The unexpected end of Plastic People this month rounded off an annus horribilis for nightclubs in the UK. In London, the club closures were too many to list. The city's LGBT clubbing scene was hit particularly hard with the loss of both Madame Jojo's and Joiners’ Arms. Outside of the capital, Liverpool’s legendary Cream and independent club The Kazimier suffered a scare after being earmarked for demolition by local planning officials. Across the country, late night levies continued to be rolled out in city centres, forcing nightclubs to close early to avoid additional costs.
All of which begs the question, what can we do to reverse this decline? Every time a nightclub came under threat last year, thousands rallied behind it online. When news broke that Fabric’s license was being reviewed in November, a petition backing the club gathered 30,000 signatures overnight. Despite the outpouring of support, Islington council are still considering imposing stricter security conditions on the club that includes the possible deployment drug dogs and ID scans. The club is in the process of appealing the proposal. “It’s not a level playing field in there,” complained Fabric owner Keith Reilly, to one of the councillors after the meeting. Reilly’s frustration is understandable: outnumbered by disgruntled residents and a large police contingent, the room felt decidedly against Fabric.
Clubbers are given almost no say in the governance of nightlife. Decisions over clubs are made behind closed doors and even local councils are, on occasion, passed over altogether. When a developer proposed to build a block of flats opposite Ministry of Sound in 2012, London mayor Boris Johnson intervened. Speaking at a city hall meeting called to resolve the dispute back in November 2013, Johnson shared an anecdote about having once “strutted my funky stuff with Ulrika Jonsson” at the club. Perhaps that magical night on the tiles was enough to sway him, as a month later the application was approved on the condition the flats will be soundproofed.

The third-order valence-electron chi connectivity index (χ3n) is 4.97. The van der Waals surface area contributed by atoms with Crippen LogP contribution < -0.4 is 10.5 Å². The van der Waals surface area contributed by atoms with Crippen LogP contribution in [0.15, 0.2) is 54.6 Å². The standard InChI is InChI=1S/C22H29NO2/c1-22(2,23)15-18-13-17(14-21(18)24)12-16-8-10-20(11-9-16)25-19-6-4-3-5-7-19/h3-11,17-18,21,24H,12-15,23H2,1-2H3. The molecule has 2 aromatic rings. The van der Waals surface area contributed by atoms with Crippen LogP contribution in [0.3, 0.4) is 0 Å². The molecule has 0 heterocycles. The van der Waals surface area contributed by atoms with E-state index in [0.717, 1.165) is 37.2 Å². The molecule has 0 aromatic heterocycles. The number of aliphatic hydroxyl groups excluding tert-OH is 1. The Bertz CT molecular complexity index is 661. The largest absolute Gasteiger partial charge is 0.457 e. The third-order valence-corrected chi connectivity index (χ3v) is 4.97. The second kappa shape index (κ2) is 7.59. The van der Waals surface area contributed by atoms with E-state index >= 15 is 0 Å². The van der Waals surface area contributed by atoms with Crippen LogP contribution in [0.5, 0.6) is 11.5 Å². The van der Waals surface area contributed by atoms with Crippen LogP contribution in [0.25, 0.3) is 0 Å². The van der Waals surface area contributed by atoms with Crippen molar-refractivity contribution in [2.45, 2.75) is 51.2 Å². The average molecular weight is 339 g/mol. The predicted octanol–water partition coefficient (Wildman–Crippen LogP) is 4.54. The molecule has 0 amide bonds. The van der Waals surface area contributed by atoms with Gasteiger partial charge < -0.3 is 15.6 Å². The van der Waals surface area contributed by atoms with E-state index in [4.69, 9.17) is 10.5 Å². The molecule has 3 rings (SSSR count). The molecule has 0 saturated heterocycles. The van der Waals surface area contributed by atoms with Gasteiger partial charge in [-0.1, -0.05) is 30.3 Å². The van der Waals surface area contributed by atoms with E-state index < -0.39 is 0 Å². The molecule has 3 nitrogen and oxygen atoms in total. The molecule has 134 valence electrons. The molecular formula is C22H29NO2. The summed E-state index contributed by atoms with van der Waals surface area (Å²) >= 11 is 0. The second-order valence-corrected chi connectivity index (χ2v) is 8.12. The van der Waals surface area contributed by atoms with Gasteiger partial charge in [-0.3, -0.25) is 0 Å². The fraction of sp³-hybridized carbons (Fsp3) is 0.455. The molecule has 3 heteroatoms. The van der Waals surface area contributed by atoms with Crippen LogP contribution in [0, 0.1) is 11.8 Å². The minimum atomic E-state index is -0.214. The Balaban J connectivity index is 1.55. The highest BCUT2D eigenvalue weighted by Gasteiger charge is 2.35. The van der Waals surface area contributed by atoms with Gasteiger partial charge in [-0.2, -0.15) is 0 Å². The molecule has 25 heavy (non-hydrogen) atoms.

While Ministry might have come away victorious, the intervention raised more issues regarding transparency. Neither has the outcome set a precedent for similar cases. Smaller clubs, such as Egg in King’s Cross, have not been able to secure the same guarantees, even with a residential development just a stone’s throw from their doors. Only clubs with the considerable resources to fight their ground it seems can co-exist with “regeneration” schemes.
Across the Channel, two cities might provide the answer to our current predicament. In Amsterdam, Mirik Milan currently holds the post of nachtburgemeester ["night mayor" in Dutch]. The voluntary, unpaid position was created in 2003 by the city council. Milan, elected in 2013, is the fifth mayor. As the title suggests, the night mayor serves as a spokesperson for Amsterdam’s nightlife. “I advise the mayor on rules and regulations for bars and clubs because while [the government] know what’s going on in the city in general they have no clue what is happening at night,” says Milan. One of his proudest achievements thus far has been to been to secure 24 hour licenses for ten clubs including Trouw, Overkant and Westerpark.
Although the post is officially sanctioned, Milan is nevertheless handicapped by a lack of powers, reliant on influencing the policymaking of his daytime counterpart. Thankfully, the current mayor proper, Eberhard van der Laan, has been largely supportive. Over in Paris, however, night mayor Clément Léon doesn’t have the recognition of the city government. Léon, who was elected in an online poll in 2013, was cautiously optimistic about the possibility of working with Paris mayor Anne Hidalgo after she listed the appointment of a nightlife representative in her election manifesto. Since Hidalgo assumed office in 2014, however, he’s found himself sidelined. “She doesn’t support me. If I want to be heard I have to do it through protests and boycotts,” he says.